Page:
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The thriving Wisconsin winery industry that almost wasn’t, By Kevin Struck and Samantha Nash, UW-Extension

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By Kevin Struck and Samantha Nash, UW-Extension:
he very first winery in Wisconsin was established back in 1846 by Hungarian immigrant Agoston Haraszthy at the current site of what is now Wollershiem Winery in Prairie du Sac. Unaware of the types of grapes it would take to withstand Wisconsin winters, Haraszthy gave up after three years and moved west to California where he later became known as the father of California winemaking.

Despite this inauspicious beginning, today Wisconsin has about 140 permitted wineries. In 2015, the most recent year for which data is currently available, the nearly two million visits to wineries in Wisconsin generated an estimated $50 million in direct spending on wine tourism.

So how did Wisconsin, with an average of only 80 to 180 frost-free days a year in various parts of the state and generally unsuitable soil pH, recover from an unpromising start and eventually develop a thriving wine industry, which includes not only wineries but numerous vineyards too?

According to Amaya Atucha, a fruit crop specialist with the University of Wisconsin-Extension and assistant professor of horticulture at UW-Madison, “It’s very challenging to grow grapes here … a lot of science and a lot of discoveries and accidents have taken us through this journey to be able to have Wisconsin wine.”

Because of the state’s climate, only cold hardy grape varieties, which are the result of centuries of selection, cultivation, and hybridization can survive here.

Vitis vinifera, a variant of a grape species first cultivated in western Asia thousands of years ago, today produces the vast majority of the world’s wine. Wine production began on our side of the Atlantic when Spanish explorers and missionaries planted vineyards in the 1500’s. They used cuttings of Vitis vinifera, which worked so well in Asia and Europe. Much of North America, however, was inhospitable to Vitis vinifera, which resulted in lower fruit yields and unsatisfactory flavors, greatly limiting further cultivation.

It was not until the discovery of the Alexander grape in 1740 in Philadelphia that wine production in North America became feasible. A natural hybrid, this variety combined the hermaphroditic flowering traits of Vitis vinifera with the hardiness of a native species. Several other North American wild grape species contributed to the hybridization of Vitis vinifera, including Vitis labrusca — the Concord grape the most well-known of its cold hardy variants.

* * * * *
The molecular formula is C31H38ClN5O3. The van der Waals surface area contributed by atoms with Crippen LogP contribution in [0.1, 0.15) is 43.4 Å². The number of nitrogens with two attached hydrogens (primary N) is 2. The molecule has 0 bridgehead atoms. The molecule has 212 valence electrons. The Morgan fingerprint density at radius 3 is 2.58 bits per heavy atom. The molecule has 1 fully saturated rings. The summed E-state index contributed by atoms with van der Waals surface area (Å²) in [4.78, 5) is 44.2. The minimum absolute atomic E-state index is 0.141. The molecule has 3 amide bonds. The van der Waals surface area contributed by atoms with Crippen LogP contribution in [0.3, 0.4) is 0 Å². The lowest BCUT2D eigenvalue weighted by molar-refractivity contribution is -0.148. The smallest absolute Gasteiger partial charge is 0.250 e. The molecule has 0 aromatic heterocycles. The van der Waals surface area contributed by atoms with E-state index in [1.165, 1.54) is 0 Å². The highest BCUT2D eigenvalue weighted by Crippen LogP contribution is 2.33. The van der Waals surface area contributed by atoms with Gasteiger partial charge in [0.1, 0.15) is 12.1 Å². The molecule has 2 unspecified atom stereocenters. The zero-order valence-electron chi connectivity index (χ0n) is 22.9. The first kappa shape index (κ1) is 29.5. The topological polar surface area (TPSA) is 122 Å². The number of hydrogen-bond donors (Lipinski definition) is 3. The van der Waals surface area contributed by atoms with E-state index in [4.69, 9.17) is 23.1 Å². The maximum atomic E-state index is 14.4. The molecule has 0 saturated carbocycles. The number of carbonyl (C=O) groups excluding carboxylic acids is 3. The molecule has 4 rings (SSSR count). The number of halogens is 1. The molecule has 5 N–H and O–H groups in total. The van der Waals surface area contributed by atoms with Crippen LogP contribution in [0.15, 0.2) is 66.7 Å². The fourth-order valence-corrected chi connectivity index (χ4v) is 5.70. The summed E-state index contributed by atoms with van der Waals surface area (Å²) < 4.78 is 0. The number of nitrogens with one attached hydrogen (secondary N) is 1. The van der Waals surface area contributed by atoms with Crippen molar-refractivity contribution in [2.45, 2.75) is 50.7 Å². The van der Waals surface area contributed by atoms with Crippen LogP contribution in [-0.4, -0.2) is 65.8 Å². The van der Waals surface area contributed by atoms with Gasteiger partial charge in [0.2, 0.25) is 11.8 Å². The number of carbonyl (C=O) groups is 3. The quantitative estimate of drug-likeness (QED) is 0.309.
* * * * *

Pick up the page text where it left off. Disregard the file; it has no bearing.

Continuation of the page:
“So the solution to the problem was actually not to try to make the vinifera grow, but to find a grape that would survive, that would yield enough, and that would make wine decent enough that they could sell and that people could drink,” Atucha said. Although, it must be added, the Concord grape was better suited to producing jams, jellies, and juices.

Nevertheless, this modestly successful wine grape cultivation in the United States led to the export of hybrids to Europe in the mid-1800’s. European botanists, who wanted to collect and study these varieties unintentionally introduced diseases and pests, devastating grape vines on the other side of the Atlantic. Ironically, the hybrids that were the source of the invasive species were also the key in ending the die-off; Vitis vinifera was grafted on to North American root stock, preserving the characteristics of European varieties while adding the resistance of imported hybrids.

Fast forward to today, where new varieties and growing techniques that work well in colder climates are being developed by the Northern Grapes Project, a collaboration between a dozen Midwestern and Northeastern universities. Prior to that, Wisconsin native Elmer Swenson developed a number of cold resistant varieties while working for a University of Minnesota grape breeding program, releasing many to the public after his retirement in 1980.

Atucha acknowledged that “Here in Wisconsin — from the 1970[s] all the way to 2010 — the number of commercial vineyards … have grown exponentially due to all of these new varieties.”

Wisconsin grapes have qualities different from typical wine grapes that give Wisconsin wines a particular flavor. According to Alwyn Fitzgerald, president of the Wisconsin Winery Association and winemaker at Fisher King Winery in Verona, Wisconsin-grown grapes tend to have fruity, berry-like flavors, a light body, and higher acidity than grapes grown in more temperate climates.

“People are doing very interesting and different things,” Atucha said. “There’s a lot of variety. They taste different, but they’re good….”

(Editor’s note: The Amaya Atucha quotes are courtesy of WisContext.)

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